Porites coral grows in annual rings, much like a tree.
It prefers to be just below the sea surface.
When the coral head reaches the sea surface, the portion exposed to air dies, while the submerged portion continues to grow outwards, increasing the coral's width.
If the land on which the coral sits subsides, any live portions of the submerged coral will grow upward, reaching toward the surface. If an earthquake occurs and the land suddenly uplifts, exposed portions will die, while live submerged portions will grow wider by adding rings to the sides.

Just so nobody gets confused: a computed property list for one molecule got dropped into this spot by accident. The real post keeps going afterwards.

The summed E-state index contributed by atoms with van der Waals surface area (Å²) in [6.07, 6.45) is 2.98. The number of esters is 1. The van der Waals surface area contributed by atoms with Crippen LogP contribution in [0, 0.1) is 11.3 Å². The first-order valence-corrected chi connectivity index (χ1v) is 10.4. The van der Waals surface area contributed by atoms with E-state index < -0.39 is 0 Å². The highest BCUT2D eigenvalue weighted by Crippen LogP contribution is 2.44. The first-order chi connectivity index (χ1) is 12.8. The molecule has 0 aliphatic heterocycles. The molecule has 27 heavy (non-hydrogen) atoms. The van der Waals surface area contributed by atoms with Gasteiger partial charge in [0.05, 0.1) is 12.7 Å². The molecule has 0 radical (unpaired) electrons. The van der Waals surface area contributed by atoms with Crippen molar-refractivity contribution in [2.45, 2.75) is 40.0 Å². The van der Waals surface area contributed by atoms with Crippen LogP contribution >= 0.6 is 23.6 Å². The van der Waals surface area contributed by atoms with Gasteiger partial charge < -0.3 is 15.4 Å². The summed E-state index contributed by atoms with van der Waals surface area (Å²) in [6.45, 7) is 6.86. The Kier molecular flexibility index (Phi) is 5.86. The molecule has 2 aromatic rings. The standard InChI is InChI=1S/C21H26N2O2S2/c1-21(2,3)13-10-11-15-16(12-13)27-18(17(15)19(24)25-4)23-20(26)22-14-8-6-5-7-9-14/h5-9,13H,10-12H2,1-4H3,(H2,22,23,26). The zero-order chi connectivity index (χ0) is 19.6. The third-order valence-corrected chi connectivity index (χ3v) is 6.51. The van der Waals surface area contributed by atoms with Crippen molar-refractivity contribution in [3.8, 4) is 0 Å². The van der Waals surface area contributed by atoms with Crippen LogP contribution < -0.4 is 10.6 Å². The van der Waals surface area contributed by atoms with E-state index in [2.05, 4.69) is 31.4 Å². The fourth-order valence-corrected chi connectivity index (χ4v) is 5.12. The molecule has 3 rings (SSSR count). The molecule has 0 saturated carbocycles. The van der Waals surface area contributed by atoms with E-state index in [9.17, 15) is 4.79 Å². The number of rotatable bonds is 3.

In graph, black triangles indicate coral growing upward toward the sea surface; red circles indiate coral is at or above the sea surface and so can only grow outward.
Credit: Danny Natawidjaja, Kerry Sieh, Tectonics Observatory